I hate snare traps.
To me they are the epitome of cruelty. They represent the coward.
But this begs the question of what is happening to the leopard. The world has known of the slaughter so why is there not the same support for this animal as there is for the so called icon species? Do you want me to video a leopard caught in a snare trap? Do you want me to show the actual brutality?
Right now I’m following up some leopard body parts seizure cases and working on anti-poaching activity to reduce snares. There’s other work surrounding leopard conservation which will be mentioned in future blogs, it involves coexistence strategy and leopard rehabilitation but for now, here are some questions to ponder, to think about:
If we are losing a leopard a day to poachers in South Asia alone what is the ecological effect of that?
Why, despite being the apex predator through vast areas of its range does the plight of the leopard only get lip service from most of the major conservation organizations?
Following on from that why in its recent publication Inside the Himalayas did WWF not once mention the leopard despite the seriousness of poaching and human-leopard conflict? Yes, it was about the usual darlings, tiger, snow leopard and rhino … is panthera pardus not even worth a mention?
Are the elite sitting in restaurants knowingly eating illegal bushmeat any less culpable that the poacher?
Why does the outrage culture make so much noise when we present the problems but give very little tangible support to an animal that has just as much right to it as tiger, rhino and elephant?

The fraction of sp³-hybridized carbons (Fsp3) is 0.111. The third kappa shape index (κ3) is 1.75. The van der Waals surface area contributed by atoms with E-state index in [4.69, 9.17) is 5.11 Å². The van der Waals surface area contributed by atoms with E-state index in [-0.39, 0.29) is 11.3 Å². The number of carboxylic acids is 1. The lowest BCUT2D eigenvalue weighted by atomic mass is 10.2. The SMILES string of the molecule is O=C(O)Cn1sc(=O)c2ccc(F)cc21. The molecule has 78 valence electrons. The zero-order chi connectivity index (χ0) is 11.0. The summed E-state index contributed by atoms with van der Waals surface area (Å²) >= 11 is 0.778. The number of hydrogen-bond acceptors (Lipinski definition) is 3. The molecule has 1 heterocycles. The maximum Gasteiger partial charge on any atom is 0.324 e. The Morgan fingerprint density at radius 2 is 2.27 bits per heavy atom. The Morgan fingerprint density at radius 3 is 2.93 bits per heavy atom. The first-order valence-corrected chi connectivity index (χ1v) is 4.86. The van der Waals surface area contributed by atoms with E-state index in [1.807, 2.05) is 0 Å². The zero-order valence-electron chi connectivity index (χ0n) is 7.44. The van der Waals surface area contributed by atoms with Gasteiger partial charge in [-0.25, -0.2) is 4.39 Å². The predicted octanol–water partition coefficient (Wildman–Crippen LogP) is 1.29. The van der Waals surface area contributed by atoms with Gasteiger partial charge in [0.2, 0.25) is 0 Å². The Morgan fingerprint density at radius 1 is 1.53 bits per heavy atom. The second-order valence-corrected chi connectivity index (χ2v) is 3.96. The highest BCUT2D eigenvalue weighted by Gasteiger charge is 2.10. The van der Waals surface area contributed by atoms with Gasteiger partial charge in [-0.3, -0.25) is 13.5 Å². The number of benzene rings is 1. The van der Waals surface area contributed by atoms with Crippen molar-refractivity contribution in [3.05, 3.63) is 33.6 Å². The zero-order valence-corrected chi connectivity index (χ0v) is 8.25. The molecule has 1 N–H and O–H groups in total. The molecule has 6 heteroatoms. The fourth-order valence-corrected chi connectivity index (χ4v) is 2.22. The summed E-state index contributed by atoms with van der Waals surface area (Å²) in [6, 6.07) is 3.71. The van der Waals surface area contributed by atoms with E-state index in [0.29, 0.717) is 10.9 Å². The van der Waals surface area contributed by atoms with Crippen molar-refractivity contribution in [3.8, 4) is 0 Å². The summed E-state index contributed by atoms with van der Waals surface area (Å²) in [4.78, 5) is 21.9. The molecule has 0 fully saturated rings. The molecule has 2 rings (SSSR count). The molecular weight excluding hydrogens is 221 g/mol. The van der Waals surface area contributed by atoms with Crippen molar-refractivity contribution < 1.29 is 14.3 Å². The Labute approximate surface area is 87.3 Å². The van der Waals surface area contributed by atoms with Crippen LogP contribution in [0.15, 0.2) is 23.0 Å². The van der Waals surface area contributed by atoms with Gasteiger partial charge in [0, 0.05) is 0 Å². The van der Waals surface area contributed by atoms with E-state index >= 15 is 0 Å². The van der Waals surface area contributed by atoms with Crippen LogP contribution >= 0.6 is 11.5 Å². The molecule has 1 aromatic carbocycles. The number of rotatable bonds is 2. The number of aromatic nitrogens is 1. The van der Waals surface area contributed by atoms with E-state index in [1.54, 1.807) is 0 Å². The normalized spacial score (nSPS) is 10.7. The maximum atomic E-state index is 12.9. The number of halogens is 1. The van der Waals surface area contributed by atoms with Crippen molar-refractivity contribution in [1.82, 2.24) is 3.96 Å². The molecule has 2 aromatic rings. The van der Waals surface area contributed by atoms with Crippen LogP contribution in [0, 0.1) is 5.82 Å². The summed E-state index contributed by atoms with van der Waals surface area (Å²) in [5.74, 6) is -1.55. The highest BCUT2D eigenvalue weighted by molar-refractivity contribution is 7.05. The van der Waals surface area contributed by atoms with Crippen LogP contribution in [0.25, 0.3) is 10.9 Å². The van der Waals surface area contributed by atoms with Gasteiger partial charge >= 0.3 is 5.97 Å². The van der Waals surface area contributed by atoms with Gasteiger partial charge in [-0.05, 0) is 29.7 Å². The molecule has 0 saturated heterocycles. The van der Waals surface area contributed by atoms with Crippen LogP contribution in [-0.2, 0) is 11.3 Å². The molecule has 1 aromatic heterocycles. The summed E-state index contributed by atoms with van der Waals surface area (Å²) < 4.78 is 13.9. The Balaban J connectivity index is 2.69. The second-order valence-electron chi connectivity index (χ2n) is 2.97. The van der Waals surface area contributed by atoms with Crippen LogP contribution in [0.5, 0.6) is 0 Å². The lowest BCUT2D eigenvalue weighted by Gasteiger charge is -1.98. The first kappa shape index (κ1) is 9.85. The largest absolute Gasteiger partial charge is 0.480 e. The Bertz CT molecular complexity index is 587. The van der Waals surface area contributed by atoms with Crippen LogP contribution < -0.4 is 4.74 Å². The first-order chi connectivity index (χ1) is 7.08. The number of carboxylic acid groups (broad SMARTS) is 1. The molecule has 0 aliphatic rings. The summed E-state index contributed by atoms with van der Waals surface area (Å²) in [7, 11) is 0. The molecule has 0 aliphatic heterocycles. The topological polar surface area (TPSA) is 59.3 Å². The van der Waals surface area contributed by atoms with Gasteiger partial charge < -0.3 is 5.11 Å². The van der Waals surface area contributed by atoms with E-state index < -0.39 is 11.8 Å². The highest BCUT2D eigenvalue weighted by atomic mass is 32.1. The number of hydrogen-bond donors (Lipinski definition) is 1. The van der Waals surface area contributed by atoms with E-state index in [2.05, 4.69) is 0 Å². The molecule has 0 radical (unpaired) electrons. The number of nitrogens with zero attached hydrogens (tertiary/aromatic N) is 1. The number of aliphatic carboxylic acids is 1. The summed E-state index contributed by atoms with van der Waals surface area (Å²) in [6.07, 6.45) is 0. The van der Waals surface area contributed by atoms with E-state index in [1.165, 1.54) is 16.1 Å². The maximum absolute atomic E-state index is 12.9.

Why has the thousands of leopard trophies imported into the US after their slaughter in African nations not raised the ire of the masses that trophy hunting of other species does?
What’s it like to be looked in the eye and told directly “no, there’s no poaching here” before going off and finding five snare traps in the space of 30 minutes?
What’s it like being a leopard conservationist and being told “we want a leopard free zone!”
What would it be like to be a leopard caught in a snare…
These are just a few of the issues that will be touched on in future blog posts. We’re not that far away from Chinese New Year at which point it will be three years until the next Year of the Tiger in 2022. I don’t really want a leopard day or year or whatever. I just want this animal to get a fair deal. The team and myself will be fighting for the leopard until that happens. And then we won’t stop.
Support the leopard if you have the courage…
In the first instance, to hold a photo exhibition in which I can live stream to your audience and where we supply the images, find out more HERE.